The Tiger, the
1 Plot 2 Variants 3 See also 4 Notes 5 External links
Plot A brahmin passes a tiger in a trap. The tiger pleads for his release, promising not to eat the brahmin. The brahmin sets him free but no sooner is the tiger out of the cage then he says he is going to eat the brahmin. The brahmin is horrified and tells the tiger how unjust he is. They agree to ask the first three things they encounter to judge between them. The first thing they encounter is a tree, who, having suffered at the hands of humans, answers that the tiger should eat the brahmin. Next a buffalo, exploited and mistreated by humans, agrees it is only just that the brahmin should be eaten. Finally they meet a jackal, who at first feigns incomprehension of what has happened and asks to see the trap. Once there he claims he still doesn't understand. The tiger gets back in the trap to demonstrate and the jackal quickly shuts him in, suggesting to the brahmin that they leave matters thus. Variants
an illustration by
John D. Batten
There are more than a hundred versions of this tale  spread across
the world. In some the released animal is a crocodile, in some a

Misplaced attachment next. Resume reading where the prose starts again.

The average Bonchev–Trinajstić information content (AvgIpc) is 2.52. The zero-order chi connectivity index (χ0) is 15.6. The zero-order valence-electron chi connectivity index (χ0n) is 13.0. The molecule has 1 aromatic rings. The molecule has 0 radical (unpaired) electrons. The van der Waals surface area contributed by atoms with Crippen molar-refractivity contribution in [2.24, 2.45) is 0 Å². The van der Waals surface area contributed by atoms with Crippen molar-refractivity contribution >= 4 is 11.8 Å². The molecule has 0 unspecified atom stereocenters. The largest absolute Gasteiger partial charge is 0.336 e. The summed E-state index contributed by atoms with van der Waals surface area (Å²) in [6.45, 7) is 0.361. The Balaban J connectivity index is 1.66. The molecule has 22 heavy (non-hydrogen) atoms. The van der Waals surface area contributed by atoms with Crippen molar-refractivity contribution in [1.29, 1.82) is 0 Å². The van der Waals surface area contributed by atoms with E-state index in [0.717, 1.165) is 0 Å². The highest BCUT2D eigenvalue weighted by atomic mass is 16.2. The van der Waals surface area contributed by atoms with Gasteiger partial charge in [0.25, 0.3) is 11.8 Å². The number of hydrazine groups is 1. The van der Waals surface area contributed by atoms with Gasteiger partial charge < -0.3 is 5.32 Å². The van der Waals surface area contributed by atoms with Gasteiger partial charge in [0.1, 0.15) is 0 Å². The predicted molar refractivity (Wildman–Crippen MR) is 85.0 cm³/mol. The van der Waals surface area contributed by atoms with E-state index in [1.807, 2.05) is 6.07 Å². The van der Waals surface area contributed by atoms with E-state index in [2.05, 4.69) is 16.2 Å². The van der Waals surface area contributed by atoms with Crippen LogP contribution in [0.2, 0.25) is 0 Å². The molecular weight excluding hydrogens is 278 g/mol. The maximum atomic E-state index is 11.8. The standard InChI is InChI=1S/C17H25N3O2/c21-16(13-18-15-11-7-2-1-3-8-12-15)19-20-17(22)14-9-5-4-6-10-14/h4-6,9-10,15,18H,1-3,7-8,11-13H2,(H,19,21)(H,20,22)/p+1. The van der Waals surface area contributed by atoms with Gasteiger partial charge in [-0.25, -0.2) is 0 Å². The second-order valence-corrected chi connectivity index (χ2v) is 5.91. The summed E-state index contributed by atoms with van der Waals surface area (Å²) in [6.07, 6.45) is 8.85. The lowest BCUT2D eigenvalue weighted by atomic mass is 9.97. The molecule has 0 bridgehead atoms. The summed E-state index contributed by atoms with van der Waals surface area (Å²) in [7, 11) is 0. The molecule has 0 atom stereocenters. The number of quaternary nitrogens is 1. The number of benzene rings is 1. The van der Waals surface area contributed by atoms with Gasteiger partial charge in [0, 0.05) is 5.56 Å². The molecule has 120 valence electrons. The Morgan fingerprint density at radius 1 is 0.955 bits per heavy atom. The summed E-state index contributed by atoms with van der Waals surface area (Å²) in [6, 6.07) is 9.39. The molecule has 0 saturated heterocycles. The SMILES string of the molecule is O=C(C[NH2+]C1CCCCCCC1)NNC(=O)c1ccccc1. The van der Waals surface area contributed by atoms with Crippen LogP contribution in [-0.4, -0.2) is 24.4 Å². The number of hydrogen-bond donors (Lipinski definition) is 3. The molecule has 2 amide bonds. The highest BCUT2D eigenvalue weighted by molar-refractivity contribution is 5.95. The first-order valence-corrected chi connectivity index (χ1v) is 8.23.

snake, a tiger and others a wolf.
Some variants are very old, going back at least to the
Children's literature portal
The Wolf of Zhongshan
^ Frere, Mary (1896). " The Brahman, the Tiger, and the Six
Judges". Old Deccan Days. Wikisource.
^ Dorson, R. M. (1999). History of British folklore. Taylor and
Francis. ISBN 0-415-20476-3. p. 334.
^ Jacobs, Joseph (1892). Indian Fairy Tales (1913 ed.). Forgotten
Books. pp. 69–73. ISBN 1-60506-119-0. where it
appears as The Tiger, the Brahman, and the Jackal. Jacobs gives his
source as "Steel-Temple, Wideawake Stories, pp. 116-20; first
published in Indian Antiquary, xii. p. 170 seq." It can be found
online here at Google Books and here with its illustration.
^ Jacobs in his notes on the tale mentions that "No less than 94
parallels are given by Prof. K. Krohn in his elaborate discussion of
this fable in his dissertation, Mann und Fuchs, (Helsingfors, 1891),
Sound recording of the tale Illustrated web version of the tale Ingratitude Is the World's Reward: folktales of Aarne-Thompson-Uther type 1